Peter Bottomley: To ask the Secretary of State for Transport, Local Government and the Regions if he will estimate the additional average cost of providing pedestrian protection in the Honda Civic car; which car has the best pedestrian protection rating to date in the European New Car Assessment Programme; and which cars have been assessed at 65 per cent. or above in the EEVC Working Group 10 tests. 
Mr. Jamieson: The Honda Civic has the best Euro NCAP pedestrian protection result to date, with a score of 72 per cent. We estimate that the additional vehicle manufacturing cost of the Honda Civic relating to pedestrian protection to be around £6.50. We have made no specific estimate of the extra running costs linked to pedestrian protection.
However, we believe that significant further modification would be required for the vehicle to meet the full EEVC WG10 or the later WG17 requirements, resulting in a further increase in manufacturing and running costs. In a separate series of DTLR funded research tests using the EEVC WG17 procedures and criteria, the Honda Civic was subject to 19 tests. The results are summarised below.
This should not detract from the significant achievements by Honda on pedestrian protection in relation to other cars. Published results of Euro NCAP tests show that no other cars have scored 65 per cent. or above.
Mr. Burns: To ask the Secretary of State for Transport, Local Government and the Regions (1) what plans his Department has for road works on the A12 between Hatfield Peverel and Mountnessing in the next 12 months; 
(3) when the road works on the A12 to the north of Boreham at Hatfield Peverel will be completed; and when the A12 will return to normal traffic flows; 
(4) if he will make a statement on the traffic jams being caused by road works on the A121 north of Boreham at Hatfield Peverel; and what has been the average time it takes vehicles to travel through the road works in each week since their establishment. 
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Mr. Burns: To ask the Secretary of State for Transport, Local Government and the Regions (1) what proportion of those named day parliamentary written questions to his Department that received a holding answer between 15 October and 5 November received the substantive answer (a) within three parliamentary days, (b) within seven parliamentary days, (c) within 10 parliamentary days, (d) within 15 parliamentary days and (e) over 15 parliamentary days after the holding answer was issued;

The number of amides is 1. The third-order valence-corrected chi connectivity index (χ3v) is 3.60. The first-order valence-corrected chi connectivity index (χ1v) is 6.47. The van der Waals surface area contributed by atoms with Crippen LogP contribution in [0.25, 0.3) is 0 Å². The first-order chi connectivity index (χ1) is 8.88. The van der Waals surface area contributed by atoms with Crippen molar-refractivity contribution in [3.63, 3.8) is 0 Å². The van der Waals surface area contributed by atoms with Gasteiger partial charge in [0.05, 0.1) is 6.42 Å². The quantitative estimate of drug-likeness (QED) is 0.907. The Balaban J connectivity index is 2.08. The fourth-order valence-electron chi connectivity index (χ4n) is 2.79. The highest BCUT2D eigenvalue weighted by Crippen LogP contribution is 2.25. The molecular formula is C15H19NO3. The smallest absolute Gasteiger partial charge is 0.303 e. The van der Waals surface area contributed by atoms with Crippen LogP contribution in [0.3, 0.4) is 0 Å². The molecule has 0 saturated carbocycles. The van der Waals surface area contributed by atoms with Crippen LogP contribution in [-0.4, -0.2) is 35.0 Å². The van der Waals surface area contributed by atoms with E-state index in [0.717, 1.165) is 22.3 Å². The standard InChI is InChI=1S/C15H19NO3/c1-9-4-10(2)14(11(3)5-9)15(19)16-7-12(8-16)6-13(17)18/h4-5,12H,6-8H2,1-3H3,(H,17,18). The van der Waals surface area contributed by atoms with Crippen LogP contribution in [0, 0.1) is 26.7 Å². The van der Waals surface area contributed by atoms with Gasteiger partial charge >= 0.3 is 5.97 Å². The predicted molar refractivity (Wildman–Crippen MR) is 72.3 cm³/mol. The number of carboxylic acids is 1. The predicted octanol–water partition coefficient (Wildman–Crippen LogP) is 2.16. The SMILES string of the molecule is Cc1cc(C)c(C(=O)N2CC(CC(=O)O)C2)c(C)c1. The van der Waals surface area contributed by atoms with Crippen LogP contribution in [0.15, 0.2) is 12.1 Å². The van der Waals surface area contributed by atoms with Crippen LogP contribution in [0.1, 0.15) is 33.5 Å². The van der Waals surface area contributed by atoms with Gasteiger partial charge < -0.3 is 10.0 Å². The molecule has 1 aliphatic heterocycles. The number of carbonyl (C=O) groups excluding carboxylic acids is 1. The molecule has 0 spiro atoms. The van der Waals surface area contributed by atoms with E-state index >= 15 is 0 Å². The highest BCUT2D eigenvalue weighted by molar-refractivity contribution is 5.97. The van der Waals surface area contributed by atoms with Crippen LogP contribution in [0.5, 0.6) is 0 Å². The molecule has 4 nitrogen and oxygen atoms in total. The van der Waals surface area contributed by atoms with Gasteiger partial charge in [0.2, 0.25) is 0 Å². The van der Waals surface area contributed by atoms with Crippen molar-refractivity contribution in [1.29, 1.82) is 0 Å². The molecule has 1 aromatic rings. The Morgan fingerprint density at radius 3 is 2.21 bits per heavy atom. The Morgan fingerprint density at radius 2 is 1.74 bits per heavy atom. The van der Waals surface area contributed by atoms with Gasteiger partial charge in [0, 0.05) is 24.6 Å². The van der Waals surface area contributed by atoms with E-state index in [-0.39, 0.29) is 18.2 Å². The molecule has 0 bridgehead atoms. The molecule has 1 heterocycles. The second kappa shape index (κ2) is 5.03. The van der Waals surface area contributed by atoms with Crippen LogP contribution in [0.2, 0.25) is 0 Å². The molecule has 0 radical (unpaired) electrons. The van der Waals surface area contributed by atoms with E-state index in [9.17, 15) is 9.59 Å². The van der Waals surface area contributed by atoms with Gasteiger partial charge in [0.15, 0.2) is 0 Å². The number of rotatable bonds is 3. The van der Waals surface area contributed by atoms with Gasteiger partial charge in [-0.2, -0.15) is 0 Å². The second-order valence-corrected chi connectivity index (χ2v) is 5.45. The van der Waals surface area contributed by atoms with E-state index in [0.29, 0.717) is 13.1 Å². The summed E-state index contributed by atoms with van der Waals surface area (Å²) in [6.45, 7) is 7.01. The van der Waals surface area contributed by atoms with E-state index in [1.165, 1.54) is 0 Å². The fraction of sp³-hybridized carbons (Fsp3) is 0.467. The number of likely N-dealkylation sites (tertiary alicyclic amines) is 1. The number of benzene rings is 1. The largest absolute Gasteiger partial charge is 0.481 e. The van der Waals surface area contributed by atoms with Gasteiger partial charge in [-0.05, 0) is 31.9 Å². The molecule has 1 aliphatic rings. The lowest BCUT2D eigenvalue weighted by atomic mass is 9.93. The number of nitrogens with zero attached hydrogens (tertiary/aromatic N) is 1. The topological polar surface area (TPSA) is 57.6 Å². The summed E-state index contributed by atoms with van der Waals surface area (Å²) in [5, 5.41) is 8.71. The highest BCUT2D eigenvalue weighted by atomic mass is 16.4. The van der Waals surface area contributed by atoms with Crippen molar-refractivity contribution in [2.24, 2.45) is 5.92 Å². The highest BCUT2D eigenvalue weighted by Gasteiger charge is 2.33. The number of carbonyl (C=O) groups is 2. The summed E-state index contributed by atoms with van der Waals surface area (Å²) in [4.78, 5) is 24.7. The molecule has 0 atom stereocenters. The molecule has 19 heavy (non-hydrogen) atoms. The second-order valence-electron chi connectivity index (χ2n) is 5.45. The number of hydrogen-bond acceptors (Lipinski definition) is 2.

Of the 81 that received holding answers, 72 (89 per cent.) received substantive answers within three parliamentary days (of which 29 (36 per cent.) received substantive answers within one day); and 9 (11 per cent.) received substantive answers within seven parliamentary days.
Mr. Salmond: To ask the Secretary of State for Transport, Local Government and the Regions what recent meetings he has had with representatives of the (a) haulage, (b) construction and (c) engineering sectors regarding the European Commission's proposed physical agents directive; and if he will make a statement. 
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The most recent meeting with construction sector representatives was on 14 November and with engineering sector representatives on 1 November. They will be meeting representatives of the haulage industry on 20 November.
Mr. Weir: To ask the Secretary of State for Transport, Local Government and the Regions what his Department's policy is in relation to departmental spending for supplies concerning the purchase of Fair Trade goods. 
Dr. Whitehead: The Department's procurement policy is about the achievement of value for money. The Department does not have a specific policy requiring the purchase of fair trade goods. Purchasing Officers are expected to consider each case on its merits with particular regard to the need for any products purchased to represent value for money. However, this Department does have available in the main staff restaurant fair trade beverages and confectionery and only provides fair trade beverages for official meetings. In addition, this Department's policy is to purchase timber and timber products only from sustainable and legal sources.
Mr. Pickles: To ask the Secretary of State for Transport, Local Government and the Regions if he intends to allow assets of the not-for-profit company known as New Track to be made available as security to bankers in order to secure funding for the company. 
Mr. Spellar: A substantial portion of the income for a company limited by guarantee would be covered by stable long-term contracts. These would form the basis for an investment grade credit rating to secure funding for the company.
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Mrs. Lait: To ask the Chancellor of the Exchequer what his policy is regarding consultations prior to the publication of proposals involving the transfer of powers to the Scottish Executive by (a) primary legislation and (b) Order in Council.